That the venous pressure is elevated in persons with cardiac failure has been shown by a number of observers. Eyster and Middleton1 and also Clark2 clearly demonstrated by the indirect method of measurement that the venous pressure is an accurate guide to the course and prognosis in cardiac disease. A rising or persistently elevated venous pressure was found to offer a grave prognosis, while a falling venous pressure was observed to run parallel to the degree of improvement of the clinical condition of the patient. In studying venous pressure in cardiac failure and numerous other conditions, Harrison,3 using the direct method, reached the same conclusion. He found that the so-called average normal pressure determined by this method was about the same as that reported for the indirect method used by Eyster.4a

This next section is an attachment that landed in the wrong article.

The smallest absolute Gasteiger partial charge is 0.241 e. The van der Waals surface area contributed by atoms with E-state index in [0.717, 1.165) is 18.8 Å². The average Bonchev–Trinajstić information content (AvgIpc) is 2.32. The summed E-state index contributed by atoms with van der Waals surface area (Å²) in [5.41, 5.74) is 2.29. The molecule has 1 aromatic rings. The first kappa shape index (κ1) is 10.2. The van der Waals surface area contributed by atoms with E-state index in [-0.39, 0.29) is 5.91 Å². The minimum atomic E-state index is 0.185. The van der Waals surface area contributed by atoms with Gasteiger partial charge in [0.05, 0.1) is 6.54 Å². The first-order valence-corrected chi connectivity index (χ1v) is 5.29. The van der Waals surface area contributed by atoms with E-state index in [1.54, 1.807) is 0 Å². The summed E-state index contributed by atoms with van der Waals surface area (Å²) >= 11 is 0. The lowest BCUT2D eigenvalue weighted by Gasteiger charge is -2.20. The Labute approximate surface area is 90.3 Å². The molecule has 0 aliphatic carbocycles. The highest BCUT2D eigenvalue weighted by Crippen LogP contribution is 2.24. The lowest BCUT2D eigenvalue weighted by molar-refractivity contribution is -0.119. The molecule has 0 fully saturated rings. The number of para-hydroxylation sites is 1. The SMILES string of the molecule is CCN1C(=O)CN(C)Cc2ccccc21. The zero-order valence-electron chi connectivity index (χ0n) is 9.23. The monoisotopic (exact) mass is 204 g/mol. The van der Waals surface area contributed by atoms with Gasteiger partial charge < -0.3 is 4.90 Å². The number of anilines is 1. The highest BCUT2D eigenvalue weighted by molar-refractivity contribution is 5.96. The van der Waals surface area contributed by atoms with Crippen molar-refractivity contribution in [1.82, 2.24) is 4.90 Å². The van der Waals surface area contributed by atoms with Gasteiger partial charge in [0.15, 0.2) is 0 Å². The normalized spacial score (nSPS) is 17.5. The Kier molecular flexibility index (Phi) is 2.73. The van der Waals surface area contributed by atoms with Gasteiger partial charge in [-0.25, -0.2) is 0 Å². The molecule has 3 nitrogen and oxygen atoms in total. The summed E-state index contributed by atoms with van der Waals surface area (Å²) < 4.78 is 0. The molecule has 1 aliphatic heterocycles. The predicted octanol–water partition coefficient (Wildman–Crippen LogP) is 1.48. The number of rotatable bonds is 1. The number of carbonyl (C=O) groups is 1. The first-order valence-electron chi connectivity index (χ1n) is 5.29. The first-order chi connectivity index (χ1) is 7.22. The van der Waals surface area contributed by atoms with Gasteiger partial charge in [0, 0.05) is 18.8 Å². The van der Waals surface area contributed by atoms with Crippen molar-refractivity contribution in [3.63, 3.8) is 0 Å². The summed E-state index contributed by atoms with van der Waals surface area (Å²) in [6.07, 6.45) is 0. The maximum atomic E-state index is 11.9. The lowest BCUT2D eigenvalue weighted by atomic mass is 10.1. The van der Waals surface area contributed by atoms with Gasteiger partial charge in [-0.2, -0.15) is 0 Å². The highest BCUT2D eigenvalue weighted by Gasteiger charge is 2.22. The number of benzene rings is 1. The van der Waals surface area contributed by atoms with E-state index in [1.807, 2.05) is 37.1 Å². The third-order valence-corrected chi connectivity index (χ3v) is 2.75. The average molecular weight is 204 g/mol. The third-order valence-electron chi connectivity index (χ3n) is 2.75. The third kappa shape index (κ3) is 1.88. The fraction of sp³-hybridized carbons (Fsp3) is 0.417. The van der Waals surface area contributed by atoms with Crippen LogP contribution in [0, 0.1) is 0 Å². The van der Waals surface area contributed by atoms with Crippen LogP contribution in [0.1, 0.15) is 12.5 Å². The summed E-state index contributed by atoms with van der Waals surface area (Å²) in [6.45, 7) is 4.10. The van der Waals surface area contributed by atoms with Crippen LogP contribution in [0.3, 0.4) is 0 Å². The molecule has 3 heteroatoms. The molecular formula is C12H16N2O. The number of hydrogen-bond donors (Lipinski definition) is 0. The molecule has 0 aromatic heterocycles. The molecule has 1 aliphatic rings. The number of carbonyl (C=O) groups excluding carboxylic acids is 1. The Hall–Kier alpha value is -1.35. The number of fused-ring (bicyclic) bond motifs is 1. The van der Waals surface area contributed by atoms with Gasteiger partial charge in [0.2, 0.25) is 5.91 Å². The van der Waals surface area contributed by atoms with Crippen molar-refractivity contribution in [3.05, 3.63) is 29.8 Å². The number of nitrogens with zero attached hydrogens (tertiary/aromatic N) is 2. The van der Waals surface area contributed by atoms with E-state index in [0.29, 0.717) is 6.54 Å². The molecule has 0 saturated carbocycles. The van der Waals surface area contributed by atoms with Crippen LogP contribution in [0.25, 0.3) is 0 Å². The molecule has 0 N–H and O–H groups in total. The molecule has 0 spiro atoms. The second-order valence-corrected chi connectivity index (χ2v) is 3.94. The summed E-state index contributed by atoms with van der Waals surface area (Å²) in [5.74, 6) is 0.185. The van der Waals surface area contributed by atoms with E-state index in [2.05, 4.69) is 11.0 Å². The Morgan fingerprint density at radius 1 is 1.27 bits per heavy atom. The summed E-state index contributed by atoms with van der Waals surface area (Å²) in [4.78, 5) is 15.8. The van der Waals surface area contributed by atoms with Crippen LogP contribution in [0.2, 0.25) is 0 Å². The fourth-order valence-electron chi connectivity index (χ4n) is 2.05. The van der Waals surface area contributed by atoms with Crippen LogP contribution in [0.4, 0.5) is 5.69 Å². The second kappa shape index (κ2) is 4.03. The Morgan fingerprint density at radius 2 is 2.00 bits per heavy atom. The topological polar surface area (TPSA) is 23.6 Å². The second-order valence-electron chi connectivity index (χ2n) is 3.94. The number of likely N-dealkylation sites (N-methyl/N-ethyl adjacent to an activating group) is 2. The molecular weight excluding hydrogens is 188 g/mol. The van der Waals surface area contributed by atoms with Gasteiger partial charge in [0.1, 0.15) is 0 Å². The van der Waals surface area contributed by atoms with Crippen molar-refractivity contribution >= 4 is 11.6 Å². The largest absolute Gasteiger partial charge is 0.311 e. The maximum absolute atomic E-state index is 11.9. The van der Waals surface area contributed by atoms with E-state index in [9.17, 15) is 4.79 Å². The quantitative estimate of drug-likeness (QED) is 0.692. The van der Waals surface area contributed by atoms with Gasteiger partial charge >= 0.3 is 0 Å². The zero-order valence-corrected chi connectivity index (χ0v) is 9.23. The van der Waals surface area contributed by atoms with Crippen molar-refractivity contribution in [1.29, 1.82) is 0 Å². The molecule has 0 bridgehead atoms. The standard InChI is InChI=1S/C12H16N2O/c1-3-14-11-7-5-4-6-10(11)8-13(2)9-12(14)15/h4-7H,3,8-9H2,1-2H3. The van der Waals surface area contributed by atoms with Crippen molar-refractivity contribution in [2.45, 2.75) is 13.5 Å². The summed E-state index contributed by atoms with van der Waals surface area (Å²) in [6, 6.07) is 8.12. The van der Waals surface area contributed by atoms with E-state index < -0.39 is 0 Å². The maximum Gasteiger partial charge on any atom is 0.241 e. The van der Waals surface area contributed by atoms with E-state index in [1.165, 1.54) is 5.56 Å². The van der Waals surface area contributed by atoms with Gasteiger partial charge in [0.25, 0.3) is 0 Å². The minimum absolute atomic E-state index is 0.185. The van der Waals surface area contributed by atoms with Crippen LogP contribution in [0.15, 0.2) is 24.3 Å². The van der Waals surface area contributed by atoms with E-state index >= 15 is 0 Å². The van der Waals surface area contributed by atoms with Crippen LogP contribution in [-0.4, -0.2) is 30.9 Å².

It is well known that when the Queckenstedt test is performed pressure on the internal
HARRISON WG. CEREBROSPINAL FLUID PRESSURE AND VENOUS PRESSURE IN CARDIAC FAILURE: AND THE EFFECT OF SPINAL DRAINAGE IN THE TREATMENT OF CARDIAC DECOMPENSATION. Arch Intern Med (Chic). 1934;53(5):782–791. doi:10.1001/archinte.1934.00160110151012
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